Funny that people have a difficult time equating peace to profitability. This should come as no surprise; much of our economy is fueled by purchases of goods and services bought by people plagued by insecurity. Insecurity gives rise to the feeling that “something missing” from life. Advertisers know this all too painfully well. When people are stressed and fearful, they tend to indulge in “shopping therapy” to fill this vacuum. No wonder that to sell advertising, newspapers feed their readers with mayhem and other fear triggers. “If it bleeds it leads” serves as the operating mantra for the very news media that informs reality for many of us.
This fear-based behavior forms the very foundation of an economy of poverty. Insecurity, the fear of running out of money and becoming hungry and homeless, influences many of us toward lives supported by jobs that deaden rather than inspire our spirit. While these jobs may provide monetary income, they tend to suppress the human spirit, the fundamental source of unbounded abundance and wealth.
You might ask how employed people, working at jobs they can barely tolerate, will create a poverty economy? In the poverty economy, an economy of lack, many people work at jobs mainly to earn money, while their true gifts, the source of their passion, lies undiscovered and/or undeveloped. In business-speak, these passionless people have much lower productivity than inspired people. A society based on insecurity and fear will produce a small fraction of value compared to a society that encourages people to follow their hearts, to discover, develop, and promote their unique and creative gifts. For example in California’s Silicon Valley, the engine of the high tech economy (think Apple, Google, Facebook) business failure tends to be viewed as a critical learning experience on the path to success. In Japan’s stagnant economy, business failure is a trigger for public disgrace, a career killer.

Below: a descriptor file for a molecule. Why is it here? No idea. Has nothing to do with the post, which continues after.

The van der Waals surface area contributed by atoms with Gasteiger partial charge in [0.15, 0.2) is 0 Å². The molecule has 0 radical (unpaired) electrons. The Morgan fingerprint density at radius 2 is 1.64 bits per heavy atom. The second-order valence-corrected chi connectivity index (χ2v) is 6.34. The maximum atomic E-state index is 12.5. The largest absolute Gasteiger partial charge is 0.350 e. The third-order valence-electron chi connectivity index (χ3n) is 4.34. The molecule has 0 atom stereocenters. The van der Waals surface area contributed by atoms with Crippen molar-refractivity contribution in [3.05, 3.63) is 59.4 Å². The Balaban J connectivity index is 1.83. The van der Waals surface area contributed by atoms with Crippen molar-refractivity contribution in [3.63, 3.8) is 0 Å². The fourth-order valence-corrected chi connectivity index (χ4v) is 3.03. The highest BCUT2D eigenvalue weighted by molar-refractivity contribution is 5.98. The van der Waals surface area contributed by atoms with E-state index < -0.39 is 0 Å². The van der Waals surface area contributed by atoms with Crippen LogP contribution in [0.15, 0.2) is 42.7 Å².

Contrast this poverty economy to one based on peace and security, where people feel safe and secure enough to do what they love and express their full range of their gifts. This could create a socially and environmentally sustainable economy which could be over 10 times more productive and profitable than the one we have today. This is an economy that’s less dependent on material goods, and places a higher value on human intelligence and innovation. And it can go viral; as more people express their gifts, they learn to recognize and value other people’s gifts.
When we connect with our hearts, the very foundation of peace, big profitable things can and do happen. Think of those who helped found the most profitable organizations in the world. The Beatles’ John Lennon lived and breathed music. Steve Jobs started Apple with the passion to make technology accessible to all. Starbuck’s Howard Schultz loves coffee culture. Virgin’s energetic Richard Branson loved starting businesses so much he helped launch over 300 of them.
The good news is that you can kick-start this peace economy. Just ask yourself the question: “How much more effective am I when I’m engaged in meaningful work?” Quiet your mind and listen for your heart’s direction. Meaningful activity begins with the love of something small. You love something, so you do something, and that creates wealth and abundance – for the world and then back to yourself. Make what you love be what you do.